7. Dog Meets World: Dog Meets World is a new website discovery of mine, but I find that it will be a very great program for the next time I travel abroad. DMW is a nonprofit organization that provides children in developing nations with a photo of themselves, something many of the children have never even seen before. The mission of the organization is to promote “photo diplomacy” allowing very different cultures to mesh in a peaceful way.

8. Google Earth: While I have been using Google Earth for years, it wasn’t until I researched the site in great detail for class a few weeks ago that I realized how amazing this subset of Google really is—especially for a journalist. When researching a location for a story, Google Earth can be an extremely valuable resource because it allows you to search an exact address and see a satellite image of it so that you know what you’re looking at before you even arrive. It’s also a great tool for those of us who cannot travel worldwide, but would like to see the world firsthand—even from the comfort of our living rooms.

9. STA Travel: One of the many reasons traveling abroad or even within the United States is so difficult for college students is because of high travel expenses. I have been able to travel across the country and even to Canada with tickets as cheap as 50 percent of the prices that are found on other discount travel websites. STA Travel caters to providing students and teachers with discounts for flights, tours, and hotels, but also has many other helpful sources for the traveler in all of us, such as ideas for ways to work abroad.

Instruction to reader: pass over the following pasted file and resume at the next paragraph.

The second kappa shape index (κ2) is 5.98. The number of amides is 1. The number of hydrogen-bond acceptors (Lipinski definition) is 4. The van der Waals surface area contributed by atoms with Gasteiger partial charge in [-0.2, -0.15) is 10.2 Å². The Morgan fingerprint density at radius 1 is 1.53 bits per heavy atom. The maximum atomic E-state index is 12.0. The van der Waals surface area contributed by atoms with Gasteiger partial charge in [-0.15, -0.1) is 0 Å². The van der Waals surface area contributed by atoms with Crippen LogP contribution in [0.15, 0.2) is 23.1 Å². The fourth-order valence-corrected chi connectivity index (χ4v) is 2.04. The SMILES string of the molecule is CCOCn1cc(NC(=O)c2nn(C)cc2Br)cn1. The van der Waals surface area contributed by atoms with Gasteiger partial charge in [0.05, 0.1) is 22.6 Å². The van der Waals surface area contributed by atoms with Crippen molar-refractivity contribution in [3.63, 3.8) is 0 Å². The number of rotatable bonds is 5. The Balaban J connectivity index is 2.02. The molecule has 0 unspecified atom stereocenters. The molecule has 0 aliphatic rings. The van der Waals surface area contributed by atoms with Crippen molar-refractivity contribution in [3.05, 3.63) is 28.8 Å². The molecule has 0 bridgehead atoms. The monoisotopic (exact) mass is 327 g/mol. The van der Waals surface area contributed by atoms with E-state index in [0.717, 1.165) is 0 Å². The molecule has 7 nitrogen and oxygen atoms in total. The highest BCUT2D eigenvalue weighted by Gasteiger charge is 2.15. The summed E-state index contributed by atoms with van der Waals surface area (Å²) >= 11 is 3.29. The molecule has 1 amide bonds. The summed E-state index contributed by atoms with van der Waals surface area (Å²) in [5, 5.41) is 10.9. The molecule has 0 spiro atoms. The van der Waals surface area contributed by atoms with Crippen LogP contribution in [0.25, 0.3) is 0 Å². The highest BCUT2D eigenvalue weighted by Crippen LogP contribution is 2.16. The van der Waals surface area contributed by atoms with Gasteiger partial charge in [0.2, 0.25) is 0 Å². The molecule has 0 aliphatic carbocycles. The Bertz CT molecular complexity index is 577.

10. CIA World Factbook: I have already written a blog entry about the World Factbook, but I really cannot reiterate enough how important of a resource this government site can be for journalists. The many features of the website include the information for American embassies in each country, something very valuable to any journalist who may find him or herself in need of aid while covering a story.

11. MobileMe: I never realized how valuable having a MobileMe account was for travelers until interning this summer. The producers for the show I worked for were able to manage their email accounts, personal calendars, and more as well as being able to upload their interviews to their personal sites for me to transcribe before they even stepped foot in the office. As the journalism industry becomes increasingly reliant on the internet, having an account on MobileMe will certainly make organization a bit easier.

12. Glimpse: Glimpse is an organization I discovered shortly before I traveled abroad. This site is great for anyone who plans to study in a foreign country or who has done so in the past. There are options for how you can narrow your searches; you can choose to read about a certain country or a certain topic, or you can submit your own blog to be featured. The website offers a great competition each year for a few young travelers to serve as correspondents for the site; in return, the site provides the winners with a stipend to assist in their travel expenses.